Skin color and other genetic traits can be traced through inheritance patterns and simple Mendelian genetics. Homosexuals are identified not by a trait or a gene, but rather by their actions. Without the action, they would be indistinguishable from all other people. It is only when they alter their behavior that they become a group that is recognized as being different. If we were to assume momentarily that homosexuality was genetic, then the most one could conclude is that those individuals were not morally responsible for being homosexual. However, that does not mean that they are not morally responsible for homosexual actions! Merely having the gene would not force one to carry out the behavior. For instance, if scientists were able to document that a “rape gene” existed, we certainly would not blame an individual for possessing this gene, but neither would we allow him to act upon that rape disposition. Neil Risch and his coworkers admitted:
There is little disagreement that male homosexual orientation is not a Mendelian trait. In fact, a priori, one would expect the role of a major gene in male homosexual orientation to be limited because of the strong selective pressures against such a gene. It is unlikely that a major gene underlying such a common trait could persist over time without an extraordinary counterbalancing mechanism (1993, 262:2064).Evan S. Balaban, a neurobiologist at the Neurosciences Institute in San Diego, noted that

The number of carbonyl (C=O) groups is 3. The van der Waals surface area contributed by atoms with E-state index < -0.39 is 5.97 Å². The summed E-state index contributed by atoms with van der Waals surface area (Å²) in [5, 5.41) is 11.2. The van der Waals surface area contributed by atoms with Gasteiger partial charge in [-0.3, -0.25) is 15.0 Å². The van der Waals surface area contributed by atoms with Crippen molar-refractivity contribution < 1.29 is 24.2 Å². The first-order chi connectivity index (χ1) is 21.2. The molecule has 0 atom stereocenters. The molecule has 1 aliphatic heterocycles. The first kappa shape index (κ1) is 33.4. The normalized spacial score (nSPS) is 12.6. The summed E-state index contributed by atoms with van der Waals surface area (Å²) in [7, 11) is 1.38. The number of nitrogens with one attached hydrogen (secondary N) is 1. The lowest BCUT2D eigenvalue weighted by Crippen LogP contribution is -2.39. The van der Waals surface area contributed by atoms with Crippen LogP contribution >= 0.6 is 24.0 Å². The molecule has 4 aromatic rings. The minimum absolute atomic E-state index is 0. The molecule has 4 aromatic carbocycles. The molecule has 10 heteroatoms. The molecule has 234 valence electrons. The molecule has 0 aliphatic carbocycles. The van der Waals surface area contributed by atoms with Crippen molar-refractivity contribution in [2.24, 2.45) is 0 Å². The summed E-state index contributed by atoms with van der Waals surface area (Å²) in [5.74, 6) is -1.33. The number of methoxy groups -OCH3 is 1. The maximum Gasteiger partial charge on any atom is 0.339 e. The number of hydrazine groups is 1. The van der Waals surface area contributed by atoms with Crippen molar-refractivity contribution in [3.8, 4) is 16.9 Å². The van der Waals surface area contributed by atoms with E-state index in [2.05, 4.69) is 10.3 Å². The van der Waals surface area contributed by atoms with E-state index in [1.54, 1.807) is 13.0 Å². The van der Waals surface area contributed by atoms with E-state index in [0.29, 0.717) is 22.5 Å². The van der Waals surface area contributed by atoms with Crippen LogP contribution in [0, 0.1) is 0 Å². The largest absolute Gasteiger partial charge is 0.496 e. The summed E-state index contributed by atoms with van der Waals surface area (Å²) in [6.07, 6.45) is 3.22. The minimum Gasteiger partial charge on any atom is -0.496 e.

the search for the biological underpinnings of complex human traits has a sorry history of late. In recent years, researchers and the media have proclaimed the “discovery” of genes linked to alcoholism and mental illness as well as to homosexuality. None of the claims...has been confirmed (as quoted in Horgan, 1995).Charles Mann agreed, stating: “Time and time again, scientists have claimed that particular genes or chromosomal regions are associated with behavioral traits, only to withdraw their findings when they were not replicated” (1994, 264:1687). It appears that the gay gene will be added to this category of unreplicated claims.
The real issue here is homosexual actions that society has deemed immoral and, in many instances, illegal. Since no study has firmly established an underlying genetic cause for homosexuality, arguments suggesting “equal rights” are both baseless and illogical.
REAL STATISTICSAnyone who has tuned into prime-time television within the past few years has observed an increasing trend of shows featuring characters who are homosexual—and proud of it. It seems as though modern sitcoms require “token” homosexuals in order to be politically correct. The perception is that these individuals share the same apartment buildings, offices, clubs, etc., with heterosexual people, and that we need to realize just how prevalent homosexuality is. So, exactly what fraction of the population do homosexuals actually represent?